I'm still relatively new to video and adding the motion part to the scene is what has me baffled. I'm sure there's quite a bit of compositing going on, but how is he saving the light trails in the first place. My initial thoughts were about the same as Laszlo's, lots of tracks composited together. The separate frames idea sounds interesting also, but a huge amount of work. I didn't know about the motion blur, I'll have to look at that. Some interesting ideas.


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Graham Bernard
Re: Cool light effect
on Oct 25, 2016 at 12:50:55 pm

Well, I WAS wrong!

OK, Light Trails and Motion Blur not the same in Video. You're gonna need to separate out the item you want to appear as a solid - and yes that WOULD be a Motion Blur. Light Trials are where you leave the Shutter open long enough to capture movement that is SET IN TIME AND SPACE. Do this with Moving objects and ALL the movement, including the dark bikes would be blurred. Yes?

I have never done this, but I have isolated Colours to make Masks and I have Motion Blurred moving Masks bvut I haven't combined these two vectors/controls.

* Grazie

Video Content Creator and Potter
PC 7 64-bit 16gb * Intel® Core™i7-2600k Quad Core 3.40GHz * 2GB NVIDIA GEFORCE GTX 560 Ti
Cameras: Canon XF300 + PowerShot SX50HS Bridge


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James Ollick
Re: Cool light effect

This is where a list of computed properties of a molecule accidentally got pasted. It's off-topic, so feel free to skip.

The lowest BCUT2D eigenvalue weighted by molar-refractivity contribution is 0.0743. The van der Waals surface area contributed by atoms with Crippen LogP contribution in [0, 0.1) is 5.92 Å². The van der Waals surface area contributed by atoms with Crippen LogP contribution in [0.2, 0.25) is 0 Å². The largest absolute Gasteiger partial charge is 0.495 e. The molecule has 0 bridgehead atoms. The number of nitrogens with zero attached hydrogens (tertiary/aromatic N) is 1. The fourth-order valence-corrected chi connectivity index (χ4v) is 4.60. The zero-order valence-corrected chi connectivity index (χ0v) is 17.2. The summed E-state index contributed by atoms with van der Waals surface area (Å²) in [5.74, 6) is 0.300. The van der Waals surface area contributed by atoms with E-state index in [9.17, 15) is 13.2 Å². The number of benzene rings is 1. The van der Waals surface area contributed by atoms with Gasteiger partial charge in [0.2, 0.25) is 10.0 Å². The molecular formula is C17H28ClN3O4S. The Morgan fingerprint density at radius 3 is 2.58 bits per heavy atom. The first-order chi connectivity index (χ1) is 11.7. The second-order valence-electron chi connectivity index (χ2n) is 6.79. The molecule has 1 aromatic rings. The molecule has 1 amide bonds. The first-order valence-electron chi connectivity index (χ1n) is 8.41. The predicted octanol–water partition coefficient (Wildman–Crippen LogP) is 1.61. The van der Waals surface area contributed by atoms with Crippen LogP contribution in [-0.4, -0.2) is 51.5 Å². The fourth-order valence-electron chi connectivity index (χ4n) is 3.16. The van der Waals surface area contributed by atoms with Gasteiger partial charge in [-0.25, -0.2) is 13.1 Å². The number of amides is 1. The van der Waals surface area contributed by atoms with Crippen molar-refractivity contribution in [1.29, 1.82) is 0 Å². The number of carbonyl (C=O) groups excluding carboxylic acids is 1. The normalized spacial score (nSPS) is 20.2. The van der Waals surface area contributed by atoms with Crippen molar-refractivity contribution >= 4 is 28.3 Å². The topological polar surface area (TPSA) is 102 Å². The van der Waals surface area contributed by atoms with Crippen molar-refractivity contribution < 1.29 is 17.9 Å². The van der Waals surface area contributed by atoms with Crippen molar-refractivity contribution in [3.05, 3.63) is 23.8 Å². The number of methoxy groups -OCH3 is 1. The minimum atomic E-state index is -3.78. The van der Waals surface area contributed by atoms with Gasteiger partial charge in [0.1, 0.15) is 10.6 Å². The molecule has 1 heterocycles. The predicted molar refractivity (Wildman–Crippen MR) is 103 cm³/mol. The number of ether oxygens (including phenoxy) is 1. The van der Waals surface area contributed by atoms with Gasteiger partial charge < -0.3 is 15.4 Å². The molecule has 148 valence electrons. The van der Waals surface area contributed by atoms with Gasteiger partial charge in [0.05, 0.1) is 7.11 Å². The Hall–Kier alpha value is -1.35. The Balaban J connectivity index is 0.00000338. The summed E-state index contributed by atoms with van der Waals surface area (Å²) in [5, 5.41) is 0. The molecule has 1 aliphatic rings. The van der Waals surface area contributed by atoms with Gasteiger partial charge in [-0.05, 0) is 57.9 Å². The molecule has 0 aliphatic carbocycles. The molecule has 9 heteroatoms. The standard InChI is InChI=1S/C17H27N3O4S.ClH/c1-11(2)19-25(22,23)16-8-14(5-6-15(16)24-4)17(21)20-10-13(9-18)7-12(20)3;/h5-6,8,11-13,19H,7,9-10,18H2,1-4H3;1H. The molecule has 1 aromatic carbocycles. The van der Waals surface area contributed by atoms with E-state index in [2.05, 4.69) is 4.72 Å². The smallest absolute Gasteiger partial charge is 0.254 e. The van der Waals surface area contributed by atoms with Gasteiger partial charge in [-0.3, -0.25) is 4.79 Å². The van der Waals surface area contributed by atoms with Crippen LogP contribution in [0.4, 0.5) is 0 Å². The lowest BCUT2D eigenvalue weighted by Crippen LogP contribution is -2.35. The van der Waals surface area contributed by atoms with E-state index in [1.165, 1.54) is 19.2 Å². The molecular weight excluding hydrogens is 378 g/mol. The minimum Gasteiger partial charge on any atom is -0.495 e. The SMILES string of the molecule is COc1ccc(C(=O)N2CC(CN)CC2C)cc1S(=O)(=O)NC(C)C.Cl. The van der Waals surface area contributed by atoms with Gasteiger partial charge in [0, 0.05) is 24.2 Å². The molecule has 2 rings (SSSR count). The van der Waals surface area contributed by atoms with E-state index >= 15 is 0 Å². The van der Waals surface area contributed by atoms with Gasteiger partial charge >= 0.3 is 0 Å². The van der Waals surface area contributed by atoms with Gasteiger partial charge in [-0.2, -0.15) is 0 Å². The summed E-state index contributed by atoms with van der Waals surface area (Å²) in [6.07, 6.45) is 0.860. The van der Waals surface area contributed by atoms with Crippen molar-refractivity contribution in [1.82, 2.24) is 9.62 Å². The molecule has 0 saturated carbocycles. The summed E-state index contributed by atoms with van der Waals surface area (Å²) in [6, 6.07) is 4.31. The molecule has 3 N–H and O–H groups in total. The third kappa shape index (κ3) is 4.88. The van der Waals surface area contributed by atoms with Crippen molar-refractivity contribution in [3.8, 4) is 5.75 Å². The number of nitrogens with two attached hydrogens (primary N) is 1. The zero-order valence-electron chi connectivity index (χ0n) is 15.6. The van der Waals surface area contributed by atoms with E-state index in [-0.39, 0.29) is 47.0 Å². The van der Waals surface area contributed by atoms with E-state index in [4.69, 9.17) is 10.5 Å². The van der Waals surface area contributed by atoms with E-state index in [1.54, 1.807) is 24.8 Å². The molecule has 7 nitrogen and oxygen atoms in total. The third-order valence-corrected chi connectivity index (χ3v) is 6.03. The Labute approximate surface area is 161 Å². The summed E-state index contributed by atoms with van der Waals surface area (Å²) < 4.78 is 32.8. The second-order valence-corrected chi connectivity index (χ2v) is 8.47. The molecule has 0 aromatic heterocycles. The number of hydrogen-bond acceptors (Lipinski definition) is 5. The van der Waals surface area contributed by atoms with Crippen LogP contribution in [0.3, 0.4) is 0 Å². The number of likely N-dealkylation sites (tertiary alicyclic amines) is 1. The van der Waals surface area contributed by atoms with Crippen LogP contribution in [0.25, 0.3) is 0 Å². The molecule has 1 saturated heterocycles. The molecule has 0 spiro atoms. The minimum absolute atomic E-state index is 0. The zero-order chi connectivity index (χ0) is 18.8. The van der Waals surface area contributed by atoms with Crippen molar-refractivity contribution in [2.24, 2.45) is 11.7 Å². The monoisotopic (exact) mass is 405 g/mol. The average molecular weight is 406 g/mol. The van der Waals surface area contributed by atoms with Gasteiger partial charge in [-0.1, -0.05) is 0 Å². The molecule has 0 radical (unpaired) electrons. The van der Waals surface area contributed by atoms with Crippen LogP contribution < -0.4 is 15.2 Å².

on Oct 25, 2016 at 2:54:56 pm

I emailed the creator of the video and let him know of this discussion, hopefully he will join this conversation and enlighten us as to how he created the effect.

James Ollick


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Graham Bernard
Re: Cool light effect
on Oct 25, 2016 at 2:56:56 pm

Now THAT'S smart thinking!

* Grazie

Video Content Creator and Potter
PC 7 64-bit 16gb * Intel® Core™i7-2600k Quad Core 3.40GHz * 2GB NVIDIA GEFORCE GTX 560 Ti
Cameras: Canon XF300 + PowerShot SX50HS Bridge


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Graham Bernard
Re: Cool light effect
on Oct 25, 2016 at 2:58:56 pm

Hmm, oh well let's see - eh?

* Grazie

Video Content Creator and Potter
PC 7 64-bit 16gb * Intel® Core™i7-2600k Quad Core 3.40GHz * 2GB NVIDIA GEFORCE GTX 560 Ti
Cameras: Canon XF300 + PowerShot SX50HS Bridge


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Dale Estes
Re: Cool light effect
on Oct 25, 2016 at 2:57:44 pm

I had asked the same question directly in his video comments. I don't think he wants to reveal his "secret" just yet. He's inviting guesses for now.


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Mike Gamble
Re: Cool light effect
on Oct 25, 2016 at 3:50:47 pm

Hey everyone, glad you enjoyed our video.